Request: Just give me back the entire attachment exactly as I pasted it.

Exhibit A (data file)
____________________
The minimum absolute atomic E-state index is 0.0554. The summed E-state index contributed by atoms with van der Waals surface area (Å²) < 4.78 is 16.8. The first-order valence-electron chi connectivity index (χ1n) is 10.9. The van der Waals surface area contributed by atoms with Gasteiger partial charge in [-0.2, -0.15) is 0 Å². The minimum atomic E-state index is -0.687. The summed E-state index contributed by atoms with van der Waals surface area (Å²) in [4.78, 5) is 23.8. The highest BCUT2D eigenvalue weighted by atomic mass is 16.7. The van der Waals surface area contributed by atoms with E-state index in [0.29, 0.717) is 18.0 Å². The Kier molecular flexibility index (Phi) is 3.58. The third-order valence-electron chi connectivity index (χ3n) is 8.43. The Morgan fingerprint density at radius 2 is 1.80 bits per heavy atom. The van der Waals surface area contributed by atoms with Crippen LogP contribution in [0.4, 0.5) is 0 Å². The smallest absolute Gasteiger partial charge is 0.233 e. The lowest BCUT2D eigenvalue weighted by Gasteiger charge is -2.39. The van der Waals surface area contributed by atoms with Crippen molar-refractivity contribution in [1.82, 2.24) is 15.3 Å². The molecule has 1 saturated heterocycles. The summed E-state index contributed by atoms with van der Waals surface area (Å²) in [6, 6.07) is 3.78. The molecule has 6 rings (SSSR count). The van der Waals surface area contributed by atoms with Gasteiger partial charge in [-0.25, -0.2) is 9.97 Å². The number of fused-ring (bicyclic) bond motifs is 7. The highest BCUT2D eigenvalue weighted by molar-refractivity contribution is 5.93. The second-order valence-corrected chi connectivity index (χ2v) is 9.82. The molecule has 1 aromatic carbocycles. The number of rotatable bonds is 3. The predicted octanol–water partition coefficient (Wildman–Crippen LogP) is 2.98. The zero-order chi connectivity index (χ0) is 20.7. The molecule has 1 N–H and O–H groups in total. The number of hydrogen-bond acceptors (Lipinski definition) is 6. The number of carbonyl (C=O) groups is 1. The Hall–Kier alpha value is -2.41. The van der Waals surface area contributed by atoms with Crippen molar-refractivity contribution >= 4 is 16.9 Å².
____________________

The minimum absolute atomic E-state index is 0.0554. The summed E-state index contributed by atoms with van der Waals surface area (Å²) < 4.78 is 16.8. The first-order valence-electron chi connectivity index (χ1n) is 10.9. The van der Waals surface area contributed by atoms with Gasteiger partial charge in [-0.2, -0.15) is 0 Å². The minimum atomic E-state index is -0.687. The summed E-state index contributed by atoms with van der Waals surface area (Å²) in [4.78, 5) is 23.8. The highest BCUT2D eigenvalue weighted by atomic mass is 16.7. The van der Waals surface area contributed by atoms with E-state index in [0.29, 0.717) is 18.0 Å². The Kier molecular flexibility index (Phi) is 3.58. The third-order valence-electron chi connectivity index (χ3n) is 8.43. The Morgan fingerprint density at radius 2 is 1.80 bits per heavy atom. The van der Waals surface area contributed by atoms with Crippen LogP contribution in [0.4, 0.5) is 0 Å². The smallest absolute Gasteiger partial charge is 0.233 e. The lowest BCUT2D eigenvalue weighted by Gasteiger charge is -2.39. The van der Waals surface area contributed by atoms with Crippen molar-refractivity contribution in [1.82, 2.24) is 15.3 Å². The molecule has 1 saturated heterocycles. The summed E-state index contributed by atoms with van der Waals surface area (Å²) in [6, 6.07) is 3.78. The molecule has 6 rings (SSSR count). The van der Waals surface area contributed by atoms with Gasteiger partial charge in [-0.25, -0.2) is 9.97 Å². The number of fused-ring (bicyclic) bond motifs is 7. The highest BCUT2D eigenvalue weighted by molar-refractivity contribution is 5.93. The second-order valence-corrected chi connectivity index (χ2v) is 9.82. The molecule has 1 aromatic carbocycles. The number of rotatable bonds is 3. The predicted octanol–water partition coefficient (Wildman–Crippen LogP) is 2.98. The zero-order chi connectivity index (χ0) is 20.7. The molecule has 1 N–H and O–H groups in total. The number of hydrogen-bond acceptors (Lipinski definition) is 6. The number of carbonyl (C=O) groups is 1. The Hall–Kier alpha value is -2.41. The van der Waals surface area contributed by atoms with Crippen molar-refractivity contribution >= 4 is 16.9 Å².